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Top Ten Tuesday ~ TTT Throwback: Most Intimidating Books

It’s time for another Top Ten Tuesday! Don’t forget to head over to That Artsy Reader Girl and join the linkup!

TTT-Big2

TTT Throwback

(pick a topic we’ve done in the past that you missed out on, or loved so much you’d like to do again!)

I’ve only been doing TTT posts for about a year now, meaning there are over 300 prompts in the TTT backlog which I haven’t done. So, the way I’m writing throwback posts is by going to the earliest Top Ten Tuesday topics, and selecting the earliest prompt which I haven’t already done that sounds like a post I want to write. (I may sometimes skip a topic one week and write it another time, or I might have written a topic too similar to one of the early posts.) At this point, the earliest one that appeals to me at the moment is:

Most Intimidating Books

I have a problem here. I don’t like to admit that I am intimidated by books. However, there are also books that I want to read but haven’t yet for one reason or another that could be chalked up to intimidation. (And there are a few which I might be interested in if they weren’t so intimidating.)

Side note: you will notice a theme with these. You may have seen that Sir Mix-a-lot parody MEME “I like big books and I cannot lie”? Well, that is not me.

1. Alexander Hamilton by Ron Chernow
It’s long. And non-fiction. I’ve heard great things about it, but it looks like it’ll take me FOREVER to read it…

2. American Gods by Neil Gaiman
Another long one. In this case it’s fiction, so it should be an easier read. It’s also Gaiman, so I have high hopes on that front, too. But still: long…

3. Les Miserables by Victor Hugo
More long books! Plus, this one is originally in French (I had a friend in high school who was taking French for her language and read the unabridged French version as a test to herself) and I would much rather watch the musical (on stage, not the sad movie version) than read this book.

4. The Mists of Avalon by Marion Zimmer Bradley
I told you that you’d see a trend. LONG BOOK. Also, my mom recommended it, and so I feel I need to read it, but it’s been sitting on my shelf for years and hasn’t convinced me to pick it up yet, so I may never do so. But if I don’t read it I’ll feel guilty, which makes me even more intimidated by it, and so it will sit longer, which makes me feel more guilty…

5. The Name of the Wind by Patrick Rothfuss
This one is slightly different. (Though it is still a long book.) I started reading it, and I know my sister and BIL love it. So I wanted to like it. But I found it confusing at the time I read the beginning part. (I may have been multi-tasking too many books at the time, I don’t remember.) And then–I’m forgetting the details but as I remember it–just about everyone dies. I got stalled out on reading it at that point and put the book down. Now, in order to do it justice, I’ll need to pick it back up from the beginning again.

So, the intimidating part for me on this one is that it’s a long book which I already had trouble making sense of once, where I shouldn’t get attached to any of the characters because they die. (And yet I do still plan to read it.)

6. A Song of Ice and Fire by George R.R. Martin
Long books. With murder and incest and un-likeable characters (because all the ones you like get killed). And politics. Lots of politics. This is intimidating, and is one series I don’t plan to ever get into. (Even more intimidating: if I were to start reading it and actually enjoyed it, I’d end up at the end of the books already written along with the rest of the fans, begging Martin to write faster and please not kill off my favorite characters.)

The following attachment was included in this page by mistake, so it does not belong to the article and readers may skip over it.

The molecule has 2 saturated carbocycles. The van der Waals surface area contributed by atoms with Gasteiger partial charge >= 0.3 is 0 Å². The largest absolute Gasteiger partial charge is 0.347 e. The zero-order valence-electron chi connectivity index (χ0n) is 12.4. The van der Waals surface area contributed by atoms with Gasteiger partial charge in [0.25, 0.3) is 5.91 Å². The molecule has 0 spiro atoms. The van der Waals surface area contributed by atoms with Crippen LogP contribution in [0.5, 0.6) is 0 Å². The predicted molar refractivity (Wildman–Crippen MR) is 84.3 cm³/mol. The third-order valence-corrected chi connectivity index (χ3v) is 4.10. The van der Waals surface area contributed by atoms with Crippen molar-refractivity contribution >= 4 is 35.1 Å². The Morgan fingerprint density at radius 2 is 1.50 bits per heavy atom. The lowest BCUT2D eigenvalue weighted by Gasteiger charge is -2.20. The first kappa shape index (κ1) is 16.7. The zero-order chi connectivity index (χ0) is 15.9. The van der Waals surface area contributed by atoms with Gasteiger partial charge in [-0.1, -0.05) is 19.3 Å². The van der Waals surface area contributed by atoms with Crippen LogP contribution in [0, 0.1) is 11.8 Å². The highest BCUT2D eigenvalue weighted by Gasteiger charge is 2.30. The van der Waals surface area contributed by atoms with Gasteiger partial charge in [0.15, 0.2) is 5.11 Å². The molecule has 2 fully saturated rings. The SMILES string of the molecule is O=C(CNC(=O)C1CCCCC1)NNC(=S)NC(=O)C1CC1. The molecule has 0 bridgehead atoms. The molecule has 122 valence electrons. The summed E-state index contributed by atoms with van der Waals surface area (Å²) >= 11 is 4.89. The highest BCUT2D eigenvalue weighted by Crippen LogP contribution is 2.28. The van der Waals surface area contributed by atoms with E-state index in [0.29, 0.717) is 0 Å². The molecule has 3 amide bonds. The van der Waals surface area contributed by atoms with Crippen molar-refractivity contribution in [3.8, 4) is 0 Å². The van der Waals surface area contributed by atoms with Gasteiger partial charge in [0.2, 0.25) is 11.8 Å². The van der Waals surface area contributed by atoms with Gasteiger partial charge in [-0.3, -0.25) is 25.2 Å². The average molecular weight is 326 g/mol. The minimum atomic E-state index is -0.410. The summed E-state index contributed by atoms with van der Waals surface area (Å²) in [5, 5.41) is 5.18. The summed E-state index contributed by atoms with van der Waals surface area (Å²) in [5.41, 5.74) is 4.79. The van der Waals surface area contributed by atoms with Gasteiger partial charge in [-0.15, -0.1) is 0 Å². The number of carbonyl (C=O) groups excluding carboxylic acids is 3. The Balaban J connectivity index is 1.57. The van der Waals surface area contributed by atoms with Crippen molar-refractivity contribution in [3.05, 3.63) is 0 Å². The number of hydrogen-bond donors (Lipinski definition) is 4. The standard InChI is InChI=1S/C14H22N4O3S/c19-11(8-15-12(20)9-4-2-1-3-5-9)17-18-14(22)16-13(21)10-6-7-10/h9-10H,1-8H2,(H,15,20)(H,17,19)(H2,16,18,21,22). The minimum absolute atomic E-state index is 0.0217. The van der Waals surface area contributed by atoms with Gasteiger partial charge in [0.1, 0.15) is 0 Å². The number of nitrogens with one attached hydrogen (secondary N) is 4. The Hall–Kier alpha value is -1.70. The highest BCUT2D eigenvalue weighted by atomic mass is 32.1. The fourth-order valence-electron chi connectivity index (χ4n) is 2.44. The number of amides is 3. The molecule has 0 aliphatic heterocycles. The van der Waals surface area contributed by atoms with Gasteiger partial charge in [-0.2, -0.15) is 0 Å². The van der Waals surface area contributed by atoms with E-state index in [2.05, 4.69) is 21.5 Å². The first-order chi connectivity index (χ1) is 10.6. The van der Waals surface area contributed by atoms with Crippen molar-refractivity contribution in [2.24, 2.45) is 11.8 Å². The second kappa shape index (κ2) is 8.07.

7. The Wheel of Time by Robert Jordan
Another long series of long books. This one is too intimidating for me to be interested in. (Plus the end of the series was finished by Brandon Sanderson after Jordan’s death, and I don’t like what I’ve read of Sanderson’s work.)

8. Lolita by Vladimir Nabokov
Wow! A book whose length isn’t what intimidates me! For this one it’s the subject matter. I still want to read it–eventually–but I’m not sure how long it will take me to get up the nerve.

9. Jane Eyre by Charlotte Brontë
This isn’t a short book, but the length is only my excuse for why this one is intimidating. The real reason is that so many people whose opinions I value love this book. I don’t want to be disappointed–or a disappointment. I want to like it, but have no guarantees that I will, and that’s intimidating too. (Plus, it is long. I have this hardback version, which clocks in at a heavy 520 pages.)

10. Beowulf (author unknown, but translated by Seamus Heaney)
This one isn’t that long, so we’re ending on an exception to my “intimated by big books” trend. The intimidating thing about this one is that it was written down, as near as I can tell, in 975 or so. It has been called the “oldest surviving long poem in Old English” and “one of the most important works of Old English literature”. If that’s not intimidating, I don’t know what is. (Well, okay. Handling the original text would be magnitudes more intimidating than reading a translation. But still.) This one is on my TBR list, but I’ve been saving it for a time when I can properly appreciate it.


What about you? Do you tackle intimidating books right away, or procrastinate them? Do you see certain types of books as challenges?

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28 thoughts on “Top Ten Tuesday ~ TTT Throwback: Most Intimidating Books

  1. You don’t like Sanderson? Wow, I’m going to have to re-evaluate this whole Best Friends Forever Online thing I thought we had going! 😉

    I don’t get intimidated by books. I just don’t like certain things, like non-fiction, so when a book has some of the things I don’t like, I just don’t read it. But I feel like I’ve read enough throughout the years to make the books be intimidated by me and not the other way around 😀

    Whenever you get around to Jane Eyre, I do hope you like it.

    1. LOL, I have also only read one of Sanderson’s works (Steelheart) and I might reconsider my opinion on him if I like a different book of his.

      I like the idea of books being intimidated by us. 😉

      1. Yeah, Steelheart was not the best representation of him. Heck, I couldn’t even finish that trilogy. So that being the case, we can go back to being BFFO’s. I know you were pretty worried about that 😀

      2. Oh good! 😉 So, BFFO, what would you suggest as a good representation of Sanderson? I don’t want to write off an author based only on a single book that even his fans aren’t thrilled with.